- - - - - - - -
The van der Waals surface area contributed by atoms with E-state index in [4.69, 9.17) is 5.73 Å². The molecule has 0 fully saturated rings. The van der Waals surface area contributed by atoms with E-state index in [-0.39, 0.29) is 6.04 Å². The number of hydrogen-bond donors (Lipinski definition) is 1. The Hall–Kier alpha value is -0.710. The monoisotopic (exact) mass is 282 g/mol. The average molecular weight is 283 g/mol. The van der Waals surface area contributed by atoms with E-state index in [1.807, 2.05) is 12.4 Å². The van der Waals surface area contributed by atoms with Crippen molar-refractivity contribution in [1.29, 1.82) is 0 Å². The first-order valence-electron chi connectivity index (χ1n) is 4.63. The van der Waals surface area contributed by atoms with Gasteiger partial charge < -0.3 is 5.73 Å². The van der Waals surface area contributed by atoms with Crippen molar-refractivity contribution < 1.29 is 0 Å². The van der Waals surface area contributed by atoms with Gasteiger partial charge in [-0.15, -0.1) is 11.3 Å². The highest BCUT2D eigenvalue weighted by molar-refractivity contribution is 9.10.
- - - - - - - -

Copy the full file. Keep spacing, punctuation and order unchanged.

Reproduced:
The van der Waals surface area contributed by atoms with E-state index in [4.69, 9.17) is 5.73 Å². The molecule has 0 fully saturated rings. The van der Waals surface area contributed by atoms with E-state index in [-0.39, 0.29) is 6.04 Å². The number of hydrogen-bond donors (Lipinski definition) is 1. The Hall–Kier alpha value is -0.710. The monoisotopic (exact) mass is 282 g/mol. The average molecular weight is 283 g/mol. The van der Waals surface area contributed by atoms with E-state index in [1.807, 2.05) is 12.4 Å². The van der Waals surface area contributed by atoms with Crippen molar-refractivity contribution in [1.29, 1.82) is 0 Å². The first-order valence-electron chi connectivity index (χ1n) is 4.63. The van der Waals surface area contributed by atoms with Gasteiger partial charge < -0.3 is 5.73 Å². The van der Waals surface area contributed by atoms with Crippen molar-refractivity contribution < 1.29 is 0 Å². The van der Waals surface area contributed by atoms with Gasteiger partial charge in [-0.15, -0.1) is 11.3 Å². The highest BCUT2D eigenvalue weighted by molar-refractivity contribution is 9.10.